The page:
I love this show- and the national conversations it starts.
I’m also in awe of the host – Anna Maria Tremonti - and so having the chance to speak with her about the incredible impact that mandatory paternity leave would have was both nerve wracking and quite cool.
This piece was first published in Fast Company on November 18, 2016.
I’ve never been able to sit through a full episode of The Apprentice. President-Elect Donald Trump’s management and communication style flashes me back to my own three-month stint working with a boss like that.
I usually write about issues, ideas or situations that I’m struggling to better navigate or figure out – this piece on getting better at negotiating and talking about money is the perfect example. I wrote this for Fast Company - and ironically, I was not paid for the piece… Read more…
While Canadian dads are more involved with family life than ever before, currently, only one in 10 eligible Canadian fathers claims parental-leave benefits (a number that has held constant since the mid-2000s).
This piece was first published in Fast Companyon June 3, 2016.
I recently had a “coffee meeting” with a global leader in my field. It had been booked almost three months earlier and had me (happily) taking a car, plane, train, and jitney each way to meet her. We hadn’t explicitly set an agenda or defined the purpose of our chat—but all the effort to make it happen was well worth it.
The truth is that these informal meetings can sometimes prove the most consequential of your career. But it’s easy to be deceived by the casualness of an invitation to grab a coffee and imagine these opportunities are less important than they can be. They aren’t actually job interviews or pitch meetings, but they’re more intentional than chance conversations at networking events. Read more…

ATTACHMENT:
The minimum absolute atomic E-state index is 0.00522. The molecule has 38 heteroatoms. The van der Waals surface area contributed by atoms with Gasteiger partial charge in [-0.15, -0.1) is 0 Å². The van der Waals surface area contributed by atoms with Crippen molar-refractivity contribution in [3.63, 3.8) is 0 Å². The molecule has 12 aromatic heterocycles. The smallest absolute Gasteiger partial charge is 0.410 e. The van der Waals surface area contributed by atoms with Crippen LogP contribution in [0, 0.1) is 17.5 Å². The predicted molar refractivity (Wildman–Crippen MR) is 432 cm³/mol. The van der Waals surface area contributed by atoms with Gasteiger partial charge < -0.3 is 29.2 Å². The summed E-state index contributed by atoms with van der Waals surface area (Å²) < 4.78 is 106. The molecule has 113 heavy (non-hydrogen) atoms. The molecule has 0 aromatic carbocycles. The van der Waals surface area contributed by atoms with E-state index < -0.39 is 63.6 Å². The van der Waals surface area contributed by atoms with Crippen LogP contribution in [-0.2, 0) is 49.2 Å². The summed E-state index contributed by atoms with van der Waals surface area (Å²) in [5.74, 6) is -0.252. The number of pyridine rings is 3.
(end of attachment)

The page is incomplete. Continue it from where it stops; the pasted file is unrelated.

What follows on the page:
“Reva Seth, author ofThe Mom Shift, agreed that battling the stereotype of the uncommitted mother remains a top priority in helping to pave the way for women to return. “Since I published The Mom Shift, the reality is that in the boardrooms and hallways of Canada’s organizations and companies, the progress on women being able to enter the work force easily after an extended break really hasn’t changed much at all,” Ms. Seth acknowledged.
However, she remains optimistic that change will happen once men, specifically senior-level baby boomers, continue to seek better work-life balance. “Ironically, these guys are most likely to be the change agents that will benefit returning working moms,” she said.”
These next few days are like festival season for political people: in Winnipeg the Liberal party is gathering for the 2016 Biennial Convention while over in Vancouver, the Conservative Party are also in the midst of their national convention.
Gender equity and increasing the number of female candidates will be a hot topic for both. Prime Minister Justin Trudeau and his core team have made this a clear priority for this Liberal Party and for the Conservatives, a more gender inclusive party has to be an essential part of their renewal efforts.
Bryce Canyon at sunrise. This was good my mental health.
This article was first published in Fast Company on May 4th, 2016.
By one recent measure, companies are now pouring over $70 billion a year into corporate training in the U.S., an investment that’s been growing at record rates in years following the recovery from the last financial crisis.
But there’s one area that most of those resources will barely touch: mental wellness. That’s despite growing evidence of a serious need for employers to step up and take better care of their employees’ mental health.